Besides a survey of the varieties of documents (181-299; note also 358-68 on epigrams), there is assorted but useful reference information on punctuation and abbreviations (48-63), calendars (149-80), units of currency (369-82), Roman administrative titulature (326-45), and so on. A single volume cannot be expected to give a comprehensive account of all these fields. What is distinctive is their juxtaposition with one another, and with thematic matters such as the processes by which inscriptions are produced (4-18) and epigraphy as material culture (65-73). Having made suggestions in the past about how misspellings and malformed letters may arise, I was particularly interested to see a discussion of how stonecutters may have used handwritten drafts prepared by the authors of the text (9-13).
The main text is followed by a colossal list of abbreviations and full indexes of Greek words, Greek names, and Latin terms, with finally a general index. The volume is well produced; I have yet to find a misprint. An odd feature of some of the photographs, however, is that some of them appear to have been reproduced from earlier (old?) prints in which the letters were inked in (close scrutiny of p. 113 fig. 10 or p. 253 fig. 20 will allow the reader to assess whether I am mistaken).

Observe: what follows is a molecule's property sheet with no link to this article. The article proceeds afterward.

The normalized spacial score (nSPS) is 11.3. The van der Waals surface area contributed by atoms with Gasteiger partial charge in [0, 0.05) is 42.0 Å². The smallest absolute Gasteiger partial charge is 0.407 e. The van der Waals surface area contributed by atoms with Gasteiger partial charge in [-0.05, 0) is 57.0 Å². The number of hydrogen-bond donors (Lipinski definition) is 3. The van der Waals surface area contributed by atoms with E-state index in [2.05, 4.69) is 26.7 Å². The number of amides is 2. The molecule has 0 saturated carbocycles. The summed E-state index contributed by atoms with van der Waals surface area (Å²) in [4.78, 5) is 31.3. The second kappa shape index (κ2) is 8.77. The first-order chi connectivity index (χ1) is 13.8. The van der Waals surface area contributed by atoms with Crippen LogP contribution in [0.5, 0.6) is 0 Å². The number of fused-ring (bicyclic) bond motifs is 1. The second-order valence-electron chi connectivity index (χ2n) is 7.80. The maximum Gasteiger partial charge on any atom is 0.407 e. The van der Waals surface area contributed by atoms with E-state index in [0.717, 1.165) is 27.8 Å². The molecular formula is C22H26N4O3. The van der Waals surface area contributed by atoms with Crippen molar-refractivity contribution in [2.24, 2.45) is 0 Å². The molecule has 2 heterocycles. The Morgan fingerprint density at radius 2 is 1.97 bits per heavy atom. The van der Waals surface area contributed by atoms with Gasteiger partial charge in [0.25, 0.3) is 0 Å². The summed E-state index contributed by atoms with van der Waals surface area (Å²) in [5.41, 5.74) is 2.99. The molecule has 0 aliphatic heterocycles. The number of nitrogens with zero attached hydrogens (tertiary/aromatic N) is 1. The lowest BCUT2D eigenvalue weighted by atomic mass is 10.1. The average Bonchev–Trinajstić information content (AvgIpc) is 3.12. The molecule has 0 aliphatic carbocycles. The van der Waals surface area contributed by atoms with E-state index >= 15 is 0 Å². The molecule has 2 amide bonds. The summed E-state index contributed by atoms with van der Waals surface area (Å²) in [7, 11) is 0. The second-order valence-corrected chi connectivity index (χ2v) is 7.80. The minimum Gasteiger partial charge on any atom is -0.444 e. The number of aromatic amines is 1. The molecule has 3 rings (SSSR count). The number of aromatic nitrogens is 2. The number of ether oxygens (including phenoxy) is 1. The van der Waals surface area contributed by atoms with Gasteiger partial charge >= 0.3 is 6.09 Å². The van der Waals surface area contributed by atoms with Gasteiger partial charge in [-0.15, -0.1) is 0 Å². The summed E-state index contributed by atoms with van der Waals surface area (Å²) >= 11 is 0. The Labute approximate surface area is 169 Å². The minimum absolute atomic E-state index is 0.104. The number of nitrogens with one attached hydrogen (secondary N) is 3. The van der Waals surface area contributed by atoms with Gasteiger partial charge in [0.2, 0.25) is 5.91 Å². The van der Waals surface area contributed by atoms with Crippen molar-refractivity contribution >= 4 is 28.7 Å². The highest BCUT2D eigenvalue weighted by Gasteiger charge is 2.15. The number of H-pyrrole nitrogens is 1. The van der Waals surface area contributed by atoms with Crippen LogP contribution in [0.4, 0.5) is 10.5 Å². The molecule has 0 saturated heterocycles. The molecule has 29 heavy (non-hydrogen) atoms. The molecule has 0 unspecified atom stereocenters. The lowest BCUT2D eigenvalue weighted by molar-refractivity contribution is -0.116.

As an ancient historian who has used, and even sometimes practised in a modest fashion, the study of inscriptions, I can certainly not claim the title of epigrapher. I am not qualified to judge whether the more technical sections of McLean — for example on onomastics, calendars, and institutions — are up to date. I imagine that serious students of epigraphy will quickly move beyond this book, as their hands-on experience of inscriptions and squeezes grows. But for taught postgraduates and Ph.D. students in ancient history or classical archaeology who may be seeking to understand epigraphy and the rules of engagement with epigraphic data, alongside other evidential studies, this book provides a useful collection of reference material that would otherwise be hard to bring together. As a hardback of over 500 pages, it is unlikely to be carried into the field, or even to a Mediterranean museum, by a postgraduate. It is certainly no substitute for first-hand experience under the tutelage of those who really know about stones; and it must be complemented by more extended theoretical reflections,1 by studies of particular bodies of published material, and by thematic examinations of new approaches to epigraphic culture.2 But it may be invaluable in lighting the way for those — surely an increasing number — who work in a multi-disciplinary fashion.